The Best Solution to Fixing Your Crappy Job Is a Union

It’s no mystery why millions of workers are quitting their jobs: pay is low, conditions are terrible, and on-the-job disrespect is rampant. But the best way to transform a terrible job isn’t to leave it — it’s to organize a union.

Female employees of Woolworth's department store holding a sign indicating they are striking for a 40-hour workweek in New York, 1937. (Underwood Archives / Getty Images)

Millions of workers are quitting their jobs each month. Millions more have simply declined to return to pre-pandemic jobs as businesses reopened. Thousands more have walked off the job in a wave of strikes in the past few years. All the while, economists are scratching their heads, and politicians are doing little to assuage workers’ concerns.

Those afraid of workers asserting their power — corporate interests, conservative politicians, conservative media — predictably blame working people for this predicament. They say workers are lazy, would rather collect unemployment and COVID benefits, and are more interested in drugs and video games than work.

But if you stop to listen, waves of workers across the country are clearly telling us they’re fed up. And who can blame them?

Think for a moment about what the American worker has experienced over the past few decades, and you will quickly get a sense of what’s driving the resignations and strikes. Wages have been essentially stagnant since 1980s, even as the rich have accumulated untold wealth. Low wages, disrespect, and no hope of advancement are driving people out of their jobs.

What’s it like actually going to work? After replacing vacation pay and sick leave with a relative handful of paid time off (PTO), corporations have squeezed workers in a vice, with forced overtime on one end and short hours to avoid paying benefits on the other. Workers with children often cannot afford to go to work because childcare costs so much. Fewer and fewer workers experience the forty-hour week as the norm, as more and more workers are subjected to wildly variegated scheduling — meaning more are struggling to make ends meet every day.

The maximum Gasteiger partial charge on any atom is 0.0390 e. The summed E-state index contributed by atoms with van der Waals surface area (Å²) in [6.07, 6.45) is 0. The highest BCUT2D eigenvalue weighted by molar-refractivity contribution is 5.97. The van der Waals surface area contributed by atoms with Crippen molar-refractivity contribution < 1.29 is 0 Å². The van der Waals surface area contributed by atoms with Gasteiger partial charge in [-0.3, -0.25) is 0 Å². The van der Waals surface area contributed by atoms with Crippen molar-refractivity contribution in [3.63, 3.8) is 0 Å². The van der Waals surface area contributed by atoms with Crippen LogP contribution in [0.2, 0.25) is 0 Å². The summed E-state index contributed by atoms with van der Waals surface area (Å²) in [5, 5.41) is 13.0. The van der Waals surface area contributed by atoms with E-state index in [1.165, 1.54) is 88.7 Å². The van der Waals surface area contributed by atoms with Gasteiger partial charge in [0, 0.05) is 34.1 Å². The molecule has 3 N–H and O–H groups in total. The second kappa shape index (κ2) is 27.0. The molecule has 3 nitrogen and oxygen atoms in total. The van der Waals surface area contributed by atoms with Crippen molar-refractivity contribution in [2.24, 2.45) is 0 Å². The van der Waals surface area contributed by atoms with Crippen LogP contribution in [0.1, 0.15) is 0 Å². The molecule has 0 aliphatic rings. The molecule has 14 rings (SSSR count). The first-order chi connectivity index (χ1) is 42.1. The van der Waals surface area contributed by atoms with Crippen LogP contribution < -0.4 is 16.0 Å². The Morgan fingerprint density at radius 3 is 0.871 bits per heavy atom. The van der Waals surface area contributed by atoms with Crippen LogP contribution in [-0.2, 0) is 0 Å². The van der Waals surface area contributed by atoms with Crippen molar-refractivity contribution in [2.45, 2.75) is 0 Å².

The abuse heaped on American workers is almost limitless. You come to work and your job is purposefully misclassified so the boss doesn’t have to pay you for the work you actually do. The job you are being underpaid for is overloaded and understaffed, so you’re working harder than ever for wages that never seem to keep up with your bills. Your health care benefits have been cut or eliminated, or your premiums and co-pays and deductibles are so high you cannot afford the insurance you do have.

If you’re lucky enough to have a union, management comes after your health care in every round of contract negotiations. You worry about your employer-sponsored health care benefits disappearing like pension plans. Your employer, in a sickening attempt to cushion the blow of low wages, offers helpful suggestions like “look in the trash” for things you can’t afford after taking years of pay cuts. You search and search for a job with a living wage and keep seeing employers who demand a college degree for jobs paying less than $20 an hour — less than your parents made doing factory work that required a high school education when you were growing up.

You watch in horror and in fear as your friends and relatives are driven to depression, drugs, and suicide from overwork and low wages. You watch the cavalier destruction of the jobs, communities, and lives of working Americans through bankruptcy, rampant wage theft, and income inequality not seen since right before the Great Depression.

Add to that anxiety-inducing everyday experience the fact that corporations and their top executives have stolen virtually all the value created by gains in worker productivity over the past forty years. For the first seven decades of the twentieth century, wages and productivity rose in tandem. Until, that is, conservatives during the Ronald Reagan years led a crackdown on unions along other economic policy changes aimed at siphoning money out of the pockets of working Americans and into the hands of the idle rich.